And that is when I ended the friendship.

Telling Tammy that I thought she was an alcoholic was the hardest thing I ever did as a young woman, and amongst the hardest things that I have ever had to do.  I didn’t have the balls to tell her in person.  I called her from the safety of my bedroom, reading the words off a legal pad because I was so nervous. “Tammy, I think you have a problem with alcohol.  I think you are an alcoholic, and I cannot be friends with you until you get help.”  I described some of her behaviors that made me think so.  I described the hurt and worry she was causing me.  She said nothing, and hung up.

That was 32 years ago, and that was the last time I talked to Tammy, but it wasn’t the last time I thought about her.  As the years passed, I Googled her name.  Tammy was the first name I searched on Facebook.  One day, about a year ago, she “friended” me.  I barely recognized her picture, she had aged so. We had a brief FB exchange, but neither of us mentioned the alcohol.

A few months later, Tammy started a game with me on Words With Friends.  And I knew from those games that something wasn’t quite right.  She couldn’t get beyond 13 points.  She left spaces for triple words open.

I was waiting for Tammy to take her turn on Words With Friends when I read on Facebook that Tammy had died.  She was 53 and died “unexpectedly.”  I was not in her inner circle, so I don’t know the details of her death, and it was not my place to push. I was saddened, but to be honest, not shocked.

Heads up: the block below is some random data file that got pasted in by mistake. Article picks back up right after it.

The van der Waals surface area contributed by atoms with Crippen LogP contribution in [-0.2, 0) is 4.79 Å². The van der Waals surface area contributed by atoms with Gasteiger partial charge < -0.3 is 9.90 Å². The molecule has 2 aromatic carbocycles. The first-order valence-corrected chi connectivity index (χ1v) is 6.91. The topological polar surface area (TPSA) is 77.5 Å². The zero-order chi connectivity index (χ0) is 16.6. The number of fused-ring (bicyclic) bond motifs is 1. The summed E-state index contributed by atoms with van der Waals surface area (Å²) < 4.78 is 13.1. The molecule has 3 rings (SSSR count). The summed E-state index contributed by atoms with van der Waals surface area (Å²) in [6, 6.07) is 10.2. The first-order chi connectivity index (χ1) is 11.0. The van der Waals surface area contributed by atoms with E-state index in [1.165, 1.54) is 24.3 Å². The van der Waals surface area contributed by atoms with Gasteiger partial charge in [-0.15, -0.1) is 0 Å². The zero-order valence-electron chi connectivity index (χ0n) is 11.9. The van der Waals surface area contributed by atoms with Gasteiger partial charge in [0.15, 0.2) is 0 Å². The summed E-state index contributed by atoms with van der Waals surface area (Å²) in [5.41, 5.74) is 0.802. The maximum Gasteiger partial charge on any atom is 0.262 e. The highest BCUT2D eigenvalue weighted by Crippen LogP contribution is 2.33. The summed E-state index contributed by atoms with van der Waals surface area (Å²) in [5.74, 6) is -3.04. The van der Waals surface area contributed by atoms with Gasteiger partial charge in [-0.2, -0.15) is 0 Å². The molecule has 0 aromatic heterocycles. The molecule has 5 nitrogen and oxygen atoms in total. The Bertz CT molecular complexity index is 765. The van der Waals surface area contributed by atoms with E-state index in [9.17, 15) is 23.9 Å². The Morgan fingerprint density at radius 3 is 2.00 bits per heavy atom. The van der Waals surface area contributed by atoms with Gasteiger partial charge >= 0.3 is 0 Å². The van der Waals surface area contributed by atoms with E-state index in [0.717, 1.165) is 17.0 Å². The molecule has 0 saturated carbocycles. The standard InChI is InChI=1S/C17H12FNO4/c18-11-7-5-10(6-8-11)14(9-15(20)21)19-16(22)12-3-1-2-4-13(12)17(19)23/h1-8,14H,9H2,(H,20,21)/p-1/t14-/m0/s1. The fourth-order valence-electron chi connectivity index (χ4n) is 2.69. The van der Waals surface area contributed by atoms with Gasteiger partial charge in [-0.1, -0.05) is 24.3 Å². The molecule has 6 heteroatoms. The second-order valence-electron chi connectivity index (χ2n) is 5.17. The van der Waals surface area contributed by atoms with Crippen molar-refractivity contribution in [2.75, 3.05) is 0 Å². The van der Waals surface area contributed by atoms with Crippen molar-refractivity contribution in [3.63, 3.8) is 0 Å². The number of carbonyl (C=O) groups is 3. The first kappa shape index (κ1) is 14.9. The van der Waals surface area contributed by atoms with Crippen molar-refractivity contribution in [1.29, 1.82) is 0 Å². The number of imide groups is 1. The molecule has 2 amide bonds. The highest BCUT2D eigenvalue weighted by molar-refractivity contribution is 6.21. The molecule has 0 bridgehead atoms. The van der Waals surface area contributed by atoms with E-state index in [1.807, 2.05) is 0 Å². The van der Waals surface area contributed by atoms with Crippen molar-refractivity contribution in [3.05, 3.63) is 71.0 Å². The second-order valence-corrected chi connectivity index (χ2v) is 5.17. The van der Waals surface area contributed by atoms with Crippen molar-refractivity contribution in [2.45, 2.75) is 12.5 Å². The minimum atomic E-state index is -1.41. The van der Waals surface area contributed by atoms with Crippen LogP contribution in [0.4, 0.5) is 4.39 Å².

I had an alcoholic friend in college.  I told her the truth, abandoned her, and she died at 53.  I wonder now if I should have done something differently.

*This essay was originally published on


“Sober by Accident”

1440x900_winewallby Dee Dee Acquisto

We got the phone call around 10:30 pm on a Sunday night.  Our good friend had been in an accident, and his wife–his childhood sweetheart and the mother of his two children–had been killed.  Ted* was  in a hospital in New Jersey, with 10 broken ribs and a concussion. In shock.  No doubt.  He was now a widower.   This had happened as they pulled into their own driveway, after going out to dinner.  They had left their 18-year old son home.  He heard the crash and rushed outside in time to watch in horror as his mother died before his eyes.  The driver who killed Arlene* fell drunkenly out of the car and passed out on the front lawn.   Ted was told that his wife was dead as he was being evacuated by helicopter to the hospital.